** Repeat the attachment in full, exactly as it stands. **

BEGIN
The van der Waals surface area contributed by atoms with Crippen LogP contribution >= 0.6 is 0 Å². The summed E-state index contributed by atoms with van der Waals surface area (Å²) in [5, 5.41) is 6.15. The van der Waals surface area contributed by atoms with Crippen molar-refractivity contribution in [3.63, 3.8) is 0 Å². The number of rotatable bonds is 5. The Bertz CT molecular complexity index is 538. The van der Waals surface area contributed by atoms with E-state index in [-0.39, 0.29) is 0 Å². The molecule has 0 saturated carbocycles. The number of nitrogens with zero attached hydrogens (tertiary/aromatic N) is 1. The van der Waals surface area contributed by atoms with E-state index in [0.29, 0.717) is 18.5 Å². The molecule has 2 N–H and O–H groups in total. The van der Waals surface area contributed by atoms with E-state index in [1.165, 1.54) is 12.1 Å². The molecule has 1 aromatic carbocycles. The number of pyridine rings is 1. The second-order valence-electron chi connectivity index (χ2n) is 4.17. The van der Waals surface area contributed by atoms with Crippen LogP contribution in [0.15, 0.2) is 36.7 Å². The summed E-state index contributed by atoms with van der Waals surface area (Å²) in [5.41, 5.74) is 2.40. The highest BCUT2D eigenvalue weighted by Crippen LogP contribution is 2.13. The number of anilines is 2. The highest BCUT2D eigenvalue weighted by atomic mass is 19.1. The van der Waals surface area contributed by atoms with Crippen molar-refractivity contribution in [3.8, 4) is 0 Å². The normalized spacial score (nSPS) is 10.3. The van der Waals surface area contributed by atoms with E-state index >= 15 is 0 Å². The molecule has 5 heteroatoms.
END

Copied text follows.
The van der Waals surface area contributed by atoms with Crippen LogP contribution >= 0.6 is 0 Å². The summed E-state index contributed by atoms with van der Waals surface area (Å²) in [5, 5.41) is 6.15. The van der Waals surface area contributed by atoms with Crippen molar-refractivity contribution in [3.63, 3.8) is 0 Å². The number of rotatable bonds is 5. The Bertz CT molecular complexity index is 538. The van der Waals surface area contributed by atoms with E-state index in [-0.39, 0.29) is 0 Å². The molecule has 0 saturated carbocycles. The number of nitrogens with zero attached hydrogens (tertiary/aromatic N) is 1. The van der Waals surface area contributed by atoms with E-state index in [0.29, 0.717) is 18.5 Å². The molecule has 2 N–H and O–H groups in total. The van der Waals surface area contributed by atoms with E-state index in [1.165, 1.54) is 12.1 Å². The molecule has 1 aromatic carbocycles. The number of pyridine rings is 1. The second-order valence-electron chi connectivity index (χ2n) is 4.17. The van der Waals surface area contributed by atoms with Crippen LogP contribution in [0.15, 0.2) is 36.7 Å². The summed E-state index contributed by atoms with van der Waals surface area (Å²) in [5.41, 5.74) is 2.40. The highest BCUT2D eigenvalue weighted by Crippen LogP contribution is 2.13. The number of anilines is 2. The highest BCUT2D eigenvalue weighted by atomic mass is 19.1. The van der Waals surface area contributed by atoms with Crippen molar-refractivity contribution in [3.8, 4) is 0 Å². The normalized spacial score (nSPS) is 10.3. The van der Waals surface area contributed by atoms with E-state index >= 15 is 0 Å². The molecule has 5 heteroatoms.